Plaz, it’s not surprising that you would have trouble simulating this pitcher’s movements.
Here’s the way I try and explain movement by any pitcher:
Try and write a sentence, any sentence. Say, write down - Mary had a little lamb… for example.
I know, I know it’s stupid – just do it. Then ask a couple of your buddies to do the same. When comparing the handwriting, are they all the same or different? They’re all different, of course.
And there in is the basic secret to professional coaching – looking at every individual as such, an individual. There is no way that you or anyone like you will start, pause, move, progress, release then stop as you do. Oh, when looking at two or more pitchers side by side in video, or even in real time, they may look absolutely identical, but they’re not – if you know where and what to look for. Little things separate each pitcher in sometimes subtle ways, that in total, make each of you unique.
How is this so important when receiving coaching and progressing yourself? There are what we call “triggers” that initiate each of the three basic stages of every pitcher’s progression as he pitches. Those three stages are the setup phase, the stride phase and the release/deceleration phase. These “triggers” are the body’s deliberate moves to setup the next phase, and so on, repeating until the end product.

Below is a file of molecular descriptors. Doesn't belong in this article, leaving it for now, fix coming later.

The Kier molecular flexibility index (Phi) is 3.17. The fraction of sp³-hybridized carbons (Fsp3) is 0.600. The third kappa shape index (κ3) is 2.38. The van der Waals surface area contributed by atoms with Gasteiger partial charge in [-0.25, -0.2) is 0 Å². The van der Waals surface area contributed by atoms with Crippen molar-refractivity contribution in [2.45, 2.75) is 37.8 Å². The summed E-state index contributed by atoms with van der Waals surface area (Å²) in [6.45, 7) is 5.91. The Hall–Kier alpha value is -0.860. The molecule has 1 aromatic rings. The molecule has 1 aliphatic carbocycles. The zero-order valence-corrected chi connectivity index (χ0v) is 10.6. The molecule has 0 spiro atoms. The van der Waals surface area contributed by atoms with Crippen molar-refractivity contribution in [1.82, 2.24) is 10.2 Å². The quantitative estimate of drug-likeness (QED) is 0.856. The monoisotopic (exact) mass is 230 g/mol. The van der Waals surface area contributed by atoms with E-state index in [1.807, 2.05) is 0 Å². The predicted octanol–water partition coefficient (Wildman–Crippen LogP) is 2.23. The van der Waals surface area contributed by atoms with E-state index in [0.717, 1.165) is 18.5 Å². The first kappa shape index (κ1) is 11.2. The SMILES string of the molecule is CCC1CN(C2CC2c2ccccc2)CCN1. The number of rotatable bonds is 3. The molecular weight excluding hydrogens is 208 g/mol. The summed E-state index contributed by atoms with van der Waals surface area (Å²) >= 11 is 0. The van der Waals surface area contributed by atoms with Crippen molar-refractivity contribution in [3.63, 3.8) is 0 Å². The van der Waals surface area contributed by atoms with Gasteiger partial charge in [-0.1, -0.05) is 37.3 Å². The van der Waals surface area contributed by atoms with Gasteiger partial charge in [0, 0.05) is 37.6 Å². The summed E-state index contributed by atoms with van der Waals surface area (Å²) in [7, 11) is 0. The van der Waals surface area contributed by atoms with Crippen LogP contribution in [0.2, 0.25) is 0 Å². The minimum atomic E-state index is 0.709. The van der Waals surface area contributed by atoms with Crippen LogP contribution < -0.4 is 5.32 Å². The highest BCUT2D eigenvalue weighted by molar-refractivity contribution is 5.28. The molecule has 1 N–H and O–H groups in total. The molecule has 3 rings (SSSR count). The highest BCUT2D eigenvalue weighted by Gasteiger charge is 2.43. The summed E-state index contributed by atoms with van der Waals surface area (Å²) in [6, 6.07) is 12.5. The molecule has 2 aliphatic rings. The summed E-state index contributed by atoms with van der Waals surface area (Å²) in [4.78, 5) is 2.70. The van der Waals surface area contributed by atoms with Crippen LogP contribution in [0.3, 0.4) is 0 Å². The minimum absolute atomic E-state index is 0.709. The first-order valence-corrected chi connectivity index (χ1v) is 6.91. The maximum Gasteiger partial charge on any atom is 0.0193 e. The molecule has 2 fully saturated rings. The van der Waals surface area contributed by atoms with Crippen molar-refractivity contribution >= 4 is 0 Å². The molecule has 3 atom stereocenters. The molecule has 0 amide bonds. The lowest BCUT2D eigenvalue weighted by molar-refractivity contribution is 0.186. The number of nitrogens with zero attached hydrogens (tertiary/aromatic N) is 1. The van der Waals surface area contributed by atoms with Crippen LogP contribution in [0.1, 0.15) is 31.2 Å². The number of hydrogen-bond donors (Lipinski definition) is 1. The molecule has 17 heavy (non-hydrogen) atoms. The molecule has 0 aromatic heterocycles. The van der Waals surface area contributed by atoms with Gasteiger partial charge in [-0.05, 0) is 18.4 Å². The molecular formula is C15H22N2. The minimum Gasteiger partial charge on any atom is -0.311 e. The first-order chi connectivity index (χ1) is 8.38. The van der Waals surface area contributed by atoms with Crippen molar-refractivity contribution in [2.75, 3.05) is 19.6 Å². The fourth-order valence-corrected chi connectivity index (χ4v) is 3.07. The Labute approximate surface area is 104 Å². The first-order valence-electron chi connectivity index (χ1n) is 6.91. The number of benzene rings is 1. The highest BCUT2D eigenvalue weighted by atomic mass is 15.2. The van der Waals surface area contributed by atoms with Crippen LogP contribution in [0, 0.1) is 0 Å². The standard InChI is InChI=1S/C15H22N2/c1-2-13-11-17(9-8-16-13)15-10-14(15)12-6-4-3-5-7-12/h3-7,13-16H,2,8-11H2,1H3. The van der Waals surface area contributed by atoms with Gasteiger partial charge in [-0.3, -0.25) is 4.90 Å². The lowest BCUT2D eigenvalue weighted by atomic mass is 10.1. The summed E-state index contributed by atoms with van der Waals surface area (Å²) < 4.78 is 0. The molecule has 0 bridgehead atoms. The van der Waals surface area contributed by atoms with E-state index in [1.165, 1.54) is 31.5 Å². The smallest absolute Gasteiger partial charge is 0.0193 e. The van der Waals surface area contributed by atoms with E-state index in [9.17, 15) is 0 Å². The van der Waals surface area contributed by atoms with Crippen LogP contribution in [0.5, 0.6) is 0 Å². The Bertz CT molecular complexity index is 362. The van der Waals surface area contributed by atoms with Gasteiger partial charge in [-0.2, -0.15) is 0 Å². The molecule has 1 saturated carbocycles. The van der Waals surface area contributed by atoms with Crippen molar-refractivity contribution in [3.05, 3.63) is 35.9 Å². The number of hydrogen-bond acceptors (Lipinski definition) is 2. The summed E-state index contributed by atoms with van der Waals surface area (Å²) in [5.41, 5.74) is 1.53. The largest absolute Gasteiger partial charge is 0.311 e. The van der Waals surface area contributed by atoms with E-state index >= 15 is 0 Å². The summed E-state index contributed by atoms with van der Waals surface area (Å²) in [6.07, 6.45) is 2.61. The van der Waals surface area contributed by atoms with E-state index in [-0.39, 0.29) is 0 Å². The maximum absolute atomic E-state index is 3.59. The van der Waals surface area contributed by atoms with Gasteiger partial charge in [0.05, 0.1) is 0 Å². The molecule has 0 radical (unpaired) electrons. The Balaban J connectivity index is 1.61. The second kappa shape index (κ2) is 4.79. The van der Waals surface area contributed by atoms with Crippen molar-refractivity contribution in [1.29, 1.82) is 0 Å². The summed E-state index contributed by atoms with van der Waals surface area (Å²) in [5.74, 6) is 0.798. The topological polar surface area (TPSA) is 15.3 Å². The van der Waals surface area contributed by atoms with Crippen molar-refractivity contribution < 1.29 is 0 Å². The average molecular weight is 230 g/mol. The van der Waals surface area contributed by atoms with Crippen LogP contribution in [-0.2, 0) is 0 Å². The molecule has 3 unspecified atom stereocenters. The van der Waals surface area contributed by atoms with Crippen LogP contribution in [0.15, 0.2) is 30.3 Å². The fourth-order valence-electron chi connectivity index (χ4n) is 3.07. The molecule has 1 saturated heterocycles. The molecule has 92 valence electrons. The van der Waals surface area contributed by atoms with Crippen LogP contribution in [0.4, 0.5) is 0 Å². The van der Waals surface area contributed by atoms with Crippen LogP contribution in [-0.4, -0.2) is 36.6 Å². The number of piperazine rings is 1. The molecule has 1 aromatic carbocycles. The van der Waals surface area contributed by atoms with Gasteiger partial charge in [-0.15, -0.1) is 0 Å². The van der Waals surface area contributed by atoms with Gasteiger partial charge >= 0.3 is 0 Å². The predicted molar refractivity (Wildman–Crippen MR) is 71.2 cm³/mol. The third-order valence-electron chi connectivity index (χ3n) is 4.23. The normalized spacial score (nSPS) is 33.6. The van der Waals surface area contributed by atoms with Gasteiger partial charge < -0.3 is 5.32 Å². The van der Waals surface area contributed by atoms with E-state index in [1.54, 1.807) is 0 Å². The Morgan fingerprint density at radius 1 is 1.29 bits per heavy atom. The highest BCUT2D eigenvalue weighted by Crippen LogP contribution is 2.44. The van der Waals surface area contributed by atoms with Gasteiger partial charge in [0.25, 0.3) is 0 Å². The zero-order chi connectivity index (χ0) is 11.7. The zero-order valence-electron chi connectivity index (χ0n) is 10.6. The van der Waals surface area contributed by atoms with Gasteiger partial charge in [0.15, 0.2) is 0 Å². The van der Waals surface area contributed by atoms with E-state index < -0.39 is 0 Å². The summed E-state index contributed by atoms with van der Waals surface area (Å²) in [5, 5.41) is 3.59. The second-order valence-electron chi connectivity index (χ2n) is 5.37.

Now pitcher’s like Lincecum take his phases to the extreme, and I use the word extreme only because of the comparison to other pitcher in the professional game. Possibly in the amateur game also, but I wouldn’t know about that.
Your body has natural tendencies that tell you things that go a long way with what you can and cannot do – at a certain point in your life. Listen and guide yourself accordingly. With professional coaching, you can enhance those assets to a certain level – but again, your body will only allow you to go so far. Not listening to your body’s sensing mechanisms will only result in pain and injuries. Recently I was watching a senior’s baseball game for men over 50. Let me tell you, somebody wasn’t home when the memo came out from the body saying– take it easy scooter I’m 50 years old, not 15!